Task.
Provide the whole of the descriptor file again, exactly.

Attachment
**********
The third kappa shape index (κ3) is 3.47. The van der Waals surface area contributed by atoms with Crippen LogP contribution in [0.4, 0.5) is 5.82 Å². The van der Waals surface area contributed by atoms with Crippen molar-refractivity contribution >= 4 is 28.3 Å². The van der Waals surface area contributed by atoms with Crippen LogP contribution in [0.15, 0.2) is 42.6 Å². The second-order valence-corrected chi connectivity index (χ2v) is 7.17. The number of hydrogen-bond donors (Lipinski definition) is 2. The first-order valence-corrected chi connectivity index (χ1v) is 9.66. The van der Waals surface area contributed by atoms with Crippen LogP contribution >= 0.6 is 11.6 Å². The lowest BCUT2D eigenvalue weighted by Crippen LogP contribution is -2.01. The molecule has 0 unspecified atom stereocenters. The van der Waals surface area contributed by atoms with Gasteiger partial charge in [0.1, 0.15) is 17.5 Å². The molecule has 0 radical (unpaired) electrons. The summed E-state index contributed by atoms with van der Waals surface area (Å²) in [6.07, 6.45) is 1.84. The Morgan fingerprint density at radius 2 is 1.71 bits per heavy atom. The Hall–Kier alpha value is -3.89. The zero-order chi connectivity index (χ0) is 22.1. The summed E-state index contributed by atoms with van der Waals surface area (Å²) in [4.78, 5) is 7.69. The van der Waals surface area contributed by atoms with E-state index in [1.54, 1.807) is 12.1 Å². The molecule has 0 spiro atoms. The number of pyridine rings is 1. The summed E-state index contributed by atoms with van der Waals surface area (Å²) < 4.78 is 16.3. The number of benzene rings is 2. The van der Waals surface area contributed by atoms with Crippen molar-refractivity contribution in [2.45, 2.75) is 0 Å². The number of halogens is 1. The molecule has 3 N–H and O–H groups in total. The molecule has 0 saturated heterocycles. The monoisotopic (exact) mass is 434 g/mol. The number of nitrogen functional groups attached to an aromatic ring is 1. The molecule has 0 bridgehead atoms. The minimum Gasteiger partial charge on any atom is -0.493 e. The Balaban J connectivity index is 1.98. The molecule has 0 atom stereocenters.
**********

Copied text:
The third kappa shape index (κ3) is 3.47. The van der Waals surface area contributed by atoms with Crippen LogP contribution in [0.4, 0.5) is 5.82 Å². The van der Waals surface area contributed by atoms with Crippen molar-refractivity contribution >= 4 is 28.3 Å². The van der Waals surface area contributed by atoms with Crippen LogP contribution in [0.15, 0.2) is 42.6 Å². The second-order valence-corrected chi connectivity index (χ2v) is 7.17. The number of hydrogen-bond donors (Lipinski definition) is 2. The first-order valence-corrected chi connectivity index (χ1v) is 9.66. The van der Waals surface area contributed by atoms with Crippen LogP contribution >= 0.6 is 11.6 Å². The lowest BCUT2D eigenvalue weighted by Crippen LogP contribution is -2.01. The molecule has 0 unspecified atom stereocenters. The van der Waals surface area contributed by atoms with Gasteiger partial charge in [0.1, 0.15) is 17.5 Å². The molecule has 0 radical (unpaired) electrons. The summed E-state index contributed by atoms with van der Waals surface area (Å²) in [6.07, 6.45) is 1.84. The Morgan fingerprint density at radius 2 is 1.71 bits per heavy atom. The Hall–Kier alpha value is -3.89. The zero-order chi connectivity index (χ0) is 22.1. The summed E-state index contributed by atoms with van der Waals surface area (Å²) in [4.78, 5) is 7.69. The van der Waals surface area contributed by atoms with E-state index in [1.54, 1.807) is 12.1 Å². The molecule has 0 spiro atoms. The number of pyridine rings is 1. The summed E-state index contributed by atoms with van der Waals surface area (Å²) < 4.78 is 16.3. The number of benzene rings is 2. The van der Waals surface area contributed by atoms with Crippen molar-refractivity contribution in [2.45, 2.75) is 0 Å². The number of halogens is 1. The molecule has 3 N–H and O–H groups in total. The molecule has 0 saturated heterocycles. The monoisotopic (exact) mass is 434 g/mol. The number of nitrogen functional groups attached to an aromatic ring is 1. The molecule has 0 bridgehead atoms. The minimum Gasteiger partial charge on any atom is -0.493 e. The Balaban J connectivity index is 1.98. The molecule has 0 atom stereocenters.